Sondheimer: Austin Hicks is the breakthrough lacrosse player in Southland

When Austin Hicks was in third grade, he lost interest in playing baseball. His mother signed him up for lacrosse camp.

“I found my calling,” he said.

He soon joined a recreation league and remembers seeing his coach demonstrating how to put the ball into the goal with the stick.

“The coach was doing a drill and showing us how to shoot,” he said. “He put in a perfect shot in the corner of the goal. The shot was so pretty and mesmerizing. I remember, ‘I want to shoot like that, I want to play like that’ watching him put the ball so effortlessly in the goal.”

Hicks, 18 and a senior at St. Margaret’s High, has become a breakthrough lacrosse talent in California, ranked No. 1 in Southern California and headed to Duke. He’s 5 feet 11, 195 pounds and an example of how players in California can reach the skill level of their counterparts from the East Coast with the right passion and commitment.

“What makes Austin special is he’s physically imposing and highly skilled,” coach Brian Kelly said. “In lacrosse you’re typically one or the other. Austin is a unique combination of both, where he can beat you any way.”

High school players are competing for limited college scholarship money since lacrosse teams are similar to college baseball teams, having to split up scholarship money (12.6 scholarships allowed in men’s lacrosse).

Hicks had 84 points (a combination of goals and assists) last season. He’s a former football player who gave up the sport after his sophomore season. The physicality he learned from tackle football while playing running back and receiver has helped for lacrosse. Yet make no mistake about what turned him into an elite lacrosse player — it was getting experience against the best.

He has played for a club team since eighth grade. When his team traveled to Maryland, Connecticut and New York for summer competition, Hicks learned important lessons.

“That truly has brought my game forward,” he said. “The competition skill level is high. It’s kind of a shock when you first go out there, ‘Wow, these kids are really good.’ The more I realized I can compete with these kids.”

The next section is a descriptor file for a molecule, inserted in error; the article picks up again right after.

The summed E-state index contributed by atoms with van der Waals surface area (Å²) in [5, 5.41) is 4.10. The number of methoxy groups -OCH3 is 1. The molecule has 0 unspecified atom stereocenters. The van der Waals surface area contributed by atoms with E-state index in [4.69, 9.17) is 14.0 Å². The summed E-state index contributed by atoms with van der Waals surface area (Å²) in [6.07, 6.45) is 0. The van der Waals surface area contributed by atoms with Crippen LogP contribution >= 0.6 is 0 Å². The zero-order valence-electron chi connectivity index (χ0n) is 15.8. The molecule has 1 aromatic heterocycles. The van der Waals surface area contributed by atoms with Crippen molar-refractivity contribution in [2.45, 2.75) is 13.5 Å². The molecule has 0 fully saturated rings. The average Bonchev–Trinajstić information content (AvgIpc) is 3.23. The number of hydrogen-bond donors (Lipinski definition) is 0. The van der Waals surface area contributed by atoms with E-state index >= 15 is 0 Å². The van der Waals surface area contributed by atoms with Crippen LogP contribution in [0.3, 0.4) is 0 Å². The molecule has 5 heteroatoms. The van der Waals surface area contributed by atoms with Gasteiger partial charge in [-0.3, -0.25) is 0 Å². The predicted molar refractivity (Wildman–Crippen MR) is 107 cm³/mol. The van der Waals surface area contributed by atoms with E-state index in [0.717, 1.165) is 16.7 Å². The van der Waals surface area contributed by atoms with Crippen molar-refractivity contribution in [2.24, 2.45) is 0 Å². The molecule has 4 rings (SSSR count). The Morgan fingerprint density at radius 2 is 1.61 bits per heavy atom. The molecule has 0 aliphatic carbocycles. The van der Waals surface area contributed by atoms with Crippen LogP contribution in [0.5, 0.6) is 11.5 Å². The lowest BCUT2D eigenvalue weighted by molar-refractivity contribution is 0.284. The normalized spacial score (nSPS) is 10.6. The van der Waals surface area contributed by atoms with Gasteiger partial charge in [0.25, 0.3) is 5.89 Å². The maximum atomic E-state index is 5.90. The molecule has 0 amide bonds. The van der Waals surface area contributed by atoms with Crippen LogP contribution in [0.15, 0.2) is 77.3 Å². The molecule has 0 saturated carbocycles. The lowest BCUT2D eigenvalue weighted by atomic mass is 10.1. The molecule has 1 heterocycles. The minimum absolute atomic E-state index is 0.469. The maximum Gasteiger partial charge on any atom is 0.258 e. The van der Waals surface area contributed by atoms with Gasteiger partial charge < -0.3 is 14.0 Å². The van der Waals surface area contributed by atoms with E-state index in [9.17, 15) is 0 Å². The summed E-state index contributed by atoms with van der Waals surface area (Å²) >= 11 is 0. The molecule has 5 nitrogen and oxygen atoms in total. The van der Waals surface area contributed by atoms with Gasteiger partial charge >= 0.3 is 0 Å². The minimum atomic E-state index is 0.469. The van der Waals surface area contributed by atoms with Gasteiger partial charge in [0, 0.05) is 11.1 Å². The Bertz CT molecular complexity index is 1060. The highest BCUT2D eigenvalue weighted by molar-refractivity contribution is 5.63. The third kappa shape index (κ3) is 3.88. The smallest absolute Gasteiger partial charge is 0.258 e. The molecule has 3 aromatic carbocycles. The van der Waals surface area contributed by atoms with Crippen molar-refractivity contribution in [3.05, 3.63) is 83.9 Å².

Hicks’ physicality, strength and agility separate him.

“My best ability is to be able to get a shot off and get my hands free and that comes from being a physical player,” he said.

Kelly said top players in California are comparable to others, but the lack of depth leaves the East Coast superior. “I do think the talent is highly concentrated at the top,” he said.

Lacrosse is at a crossroads. After explosive youth growth some 10 years ago, Kelly says he believes it has leveled off or slightly declined. He said focus is needed at the grassroots level, getting sticks into the hands of youngsters and helping recreation leagues develop the next generation of players to high school and beyond.

“Making sure there continues to be opportunities for that beginning level player and continue for young players that want to develop,” Kelly said.

Like many sports, lacrosse has turned into a pay-to-play situation. College recruiters recruit only off club teams. Parents are being asked to spend thousands of dollars to help sponsor club teams. Hicks said he’s grateful his parents could afford the monetary commitment to allow him to develop playing for a club team, but he joins Kelly in warning that opportunities must be maintained for those who can’t afford special training.

“I think inspiring the next generation is one of my goals,” he said. “I want to show them why I love the sport and encourage them to keep playing.”

Kelly is doing his part by teaching P.E. at St. Margaret’s for third-graders and up, opening the door for those who want to take up lacrosse.

“I see my job not just about lacrosse but getting kids excited about sports,” he said.

Hicks also can be influential in turning around a stereotype that follows lacrosse players and coaches, some of whom give off the impression they are better than everyone else and have no patience for anyone not familiar with their sport.

“That’s why I try to be so nice. I want to break that stereotype,” Hicks said.

St. Margaret’s is ranked No. 1 in Southern Section Division 1 lacrosse. It’s the fourth year lacrosse is a sanctioned playoff sport in the Southern Section.

Hicks is in position to show what a player can achieve and serve as the standard for others to follow.

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